- Review Price: £145.00
The majority of Kyocera’s product range is aimed at the SME business market, so it comes as something of a surprise to see the FS-820 pitch in at very much an entry-level price point. At this price it goes head-to-head with machines such as HP’s LaserJet 1022 and sits between Lexmark’s E232 and E330.
FA Porsche has managed to take some of the square corners off this printer, giving it a curved top and a cutaway front face. The output tray in its top cover and the printer’s front are both coloured a dark slate grey, so it’ll tone in with either a beige or a black system.
A 250-sheet paper tray slides out from the bottom of the machine and set into the tray’s top lip is a pull-out, fold-down multipurpose feeder, for envelopes or special media. Unlike some other lasers in this price bracket, the multipurpose feeder can’t be used as a secondary feed tray, as it only takes a single sheet at a time.
Alongside the inset in the FS-820’s top cover are two indicators; one green and one orange, which indicate a variety of conditions, either by shining steadily or flashing. There are two buttons, too, to wake the printer up and to stop a running print job. At the back are both parallel and USB 2.0 sockets, so you can connect the printer to either type of port.
According to Kyocera, the FS-820 prints with an effective resolution of 1,200dpi, though the physical resolutions of its head and paper transport are 600dpi and 1,800dpi, respectively.
The front third of the printer’s top cover hinges up to provide access to the toner cartridge. Being a Kyocera machine, the print mechanism lasts the life of the printer and toner is the only consumable. When you first switch the printer on, it takes around 15 minutes to jiggle toner into the developer unit, but this is a one-off setup process and after that the printer is available almost immediately.
The Windows driver installs simply enough and provides facilities such as watermarks and page imposition and can print from one to 25 pages per sheet. You can incorporate custom letterheads either by downloading them at print time or by storing them internally on a CompactFlash card within the printer.
Adjustment of brightness and contrast is made using simple sliders and a greyscale image within the driver shows (in real time), the effects that these changes will have. You can also select a variety of parameters for a particular print job and save them as a ‘profile’. There are a number of predefined profiles provided by Kyocera for popular jobs, such as two pages per sheet printing and printing an overhead transparency.
Our print speed tests reveal a machine which is not particularly fast, despite its claim of a top print speed of 16 pages per minute. It completed our five-page text print in 40 seconds, giving a page rate of around 7.5ppm. When we repeated the text print test – we normally take an average to allow for any warm-up effects – it completed in 36 seconds.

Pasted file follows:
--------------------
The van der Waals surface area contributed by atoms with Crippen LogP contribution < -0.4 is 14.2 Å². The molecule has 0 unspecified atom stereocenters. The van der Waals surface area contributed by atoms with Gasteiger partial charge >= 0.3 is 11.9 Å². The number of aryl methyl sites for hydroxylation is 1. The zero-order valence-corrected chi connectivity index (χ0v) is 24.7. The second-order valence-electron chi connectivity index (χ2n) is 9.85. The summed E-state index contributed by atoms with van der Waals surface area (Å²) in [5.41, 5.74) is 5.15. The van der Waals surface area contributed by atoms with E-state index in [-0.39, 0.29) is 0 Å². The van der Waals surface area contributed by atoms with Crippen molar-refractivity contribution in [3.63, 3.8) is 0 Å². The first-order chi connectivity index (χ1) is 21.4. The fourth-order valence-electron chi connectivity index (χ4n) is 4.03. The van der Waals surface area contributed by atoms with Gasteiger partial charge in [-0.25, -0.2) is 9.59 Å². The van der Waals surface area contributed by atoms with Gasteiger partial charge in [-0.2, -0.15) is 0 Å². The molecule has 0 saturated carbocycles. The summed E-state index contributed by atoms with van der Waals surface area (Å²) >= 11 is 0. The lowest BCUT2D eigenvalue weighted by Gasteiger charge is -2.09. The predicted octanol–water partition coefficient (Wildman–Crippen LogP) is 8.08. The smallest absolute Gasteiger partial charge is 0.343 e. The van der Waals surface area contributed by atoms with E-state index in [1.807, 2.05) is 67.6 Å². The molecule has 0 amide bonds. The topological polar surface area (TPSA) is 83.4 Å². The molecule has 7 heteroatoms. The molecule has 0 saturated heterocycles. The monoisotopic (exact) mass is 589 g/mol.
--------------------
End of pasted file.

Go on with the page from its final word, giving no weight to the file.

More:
We saw the same four-second difference in the text and graphics and photo prints, indicating that the pages are loaded into the printer’s internal 16MB buffer. For most people, this time saving won’t have a big effect, though, as with a personal printer most jobs are one-offs.
The text and graphics print completed in just over 18 seconds and the photo print took only a little longer, at 21 seconds. These are not bad times, though a little slower than some of the FS820’s competitors.
Print quality is only fair. Text print is over-heavy, with some spatter around the edges, though detail in small font sizes is good, with no break up even of slim serifs and strokes. Business graphics are reasonably clean, though there is some patchiness in areas of dark tint. Areas of continuous tone in photographs output very smoothly from light to dark, though there is perceptible banding across these greyscale prints.
You can buy cartridges containing enough toner for 2,000 or 6,000 pages though, oddly, the printer is provided with enough for 3,000. The cheapest source we found for a 6,000 page toner cartridge is £61, giving a cost per five per cent cover page of 1.49p. This is considerably lower than any other laser printer we’ve tested in the last six months, most of which have a black page cost of over 1.8p.
The FS-820 is a new departure for Kyocera and lends support to the company’s argument that its printers are a lot cheaper to run than its main rivals. With an asking price of under £150, you don’t pay for the savings in the initial purchase cost, either. Our only real query is the print quality of black text, but the over-heavy toner placement may reduce with use.
Score in detail
Print Speed 7
Print Quality 6
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